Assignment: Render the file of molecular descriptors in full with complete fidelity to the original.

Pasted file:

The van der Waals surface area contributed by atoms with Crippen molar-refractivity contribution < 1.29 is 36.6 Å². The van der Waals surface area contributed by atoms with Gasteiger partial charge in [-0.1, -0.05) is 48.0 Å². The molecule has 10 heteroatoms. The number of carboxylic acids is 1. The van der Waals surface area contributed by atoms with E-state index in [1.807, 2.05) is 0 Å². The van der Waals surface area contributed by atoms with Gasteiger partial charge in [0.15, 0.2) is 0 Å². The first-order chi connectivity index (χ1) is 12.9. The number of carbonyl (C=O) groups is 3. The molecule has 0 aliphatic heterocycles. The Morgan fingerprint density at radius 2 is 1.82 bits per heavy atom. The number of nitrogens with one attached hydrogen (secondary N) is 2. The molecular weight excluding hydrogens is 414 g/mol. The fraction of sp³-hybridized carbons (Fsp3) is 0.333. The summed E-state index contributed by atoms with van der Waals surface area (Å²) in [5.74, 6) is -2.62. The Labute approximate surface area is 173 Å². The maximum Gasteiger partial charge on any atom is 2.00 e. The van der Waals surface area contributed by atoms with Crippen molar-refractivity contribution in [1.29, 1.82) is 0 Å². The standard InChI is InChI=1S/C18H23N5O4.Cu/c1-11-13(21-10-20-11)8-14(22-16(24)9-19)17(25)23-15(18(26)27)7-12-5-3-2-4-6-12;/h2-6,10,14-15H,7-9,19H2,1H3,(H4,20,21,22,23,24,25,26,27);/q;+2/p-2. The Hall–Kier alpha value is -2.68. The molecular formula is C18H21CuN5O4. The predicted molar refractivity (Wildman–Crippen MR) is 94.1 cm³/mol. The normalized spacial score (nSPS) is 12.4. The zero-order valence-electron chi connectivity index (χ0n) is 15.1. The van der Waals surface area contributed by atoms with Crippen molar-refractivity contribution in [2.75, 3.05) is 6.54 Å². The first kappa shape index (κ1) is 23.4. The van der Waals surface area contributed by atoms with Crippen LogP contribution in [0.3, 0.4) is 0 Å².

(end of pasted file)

The van der Waals surface area contributed by atoms with Crippen molar-refractivity contribution < 1.29 is 36.6 Å². The van der Waals surface area contributed by atoms with Gasteiger partial charge in [-0.1, -0.05) is 48.0 Å². The molecule has 10 heteroatoms. The number of carboxylic acids is 1. The van der Waals surface area contributed by atoms with E-state index in [1.807, 2.05) is 0 Å². The van der Waals surface area contributed by atoms with Gasteiger partial charge in [0.15, 0.2) is 0 Å². The first-order chi connectivity index (χ1) is 12.9. The number of carbonyl (C=O) groups is 3. The molecule has 0 aliphatic heterocycles. The Morgan fingerprint density at radius 2 is 1.82 bits per heavy atom. The number of nitrogens with one attached hydrogen (secondary N) is 2. The molecular weight excluding hydrogens is 414 g/mol. The fraction of sp³-hybridized carbons (Fsp3) is 0.333. The summed E-state index contributed by atoms with van der Waals surface area (Å²) in [5.74, 6) is -2.62. The Labute approximate surface area is 173 Å². The maximum Gasteiger partial charge on any atom is 2.00 e. The van der Waals surface area contributed by atoms with Crippen molar-refractivity contribution in [1.29, 1.82) is 0 Å². The standard InChI is InChI=1S/C18H23N5O4.Cu/c1-11-13(21-10-20-11)8-14(22-16(24)9-19)17(25)23-15(18(26)27)7-12-5-3-2-4-6-12;/h2-6,10,14-15H,7-9,19H2,1H3,(H4,20,21,22,23,24,25,26,27);/q;+2/p-2. The Hall–Kier alpha value is -2.68. The molecular formula is C18H21CuN5O4. The predicted molar refractivity (Wildman–Crippen MR) is 94.1 cm³/mol. The normalized spacial score (nSPS) is 12.4. The zero-order valence-electron chi connectivity index (χ0n) is 15.1. The van der Waals surface area contributed by atoms with Crippen molar-refractivity contribution in [2.75, 3.05) is 6.54 Å². The first kappa shape index (κ1) is 23.4. The van der Waals surface area contributed by atoms with Crippen LogP contribution in [0.3, 0.4) is 0 Å².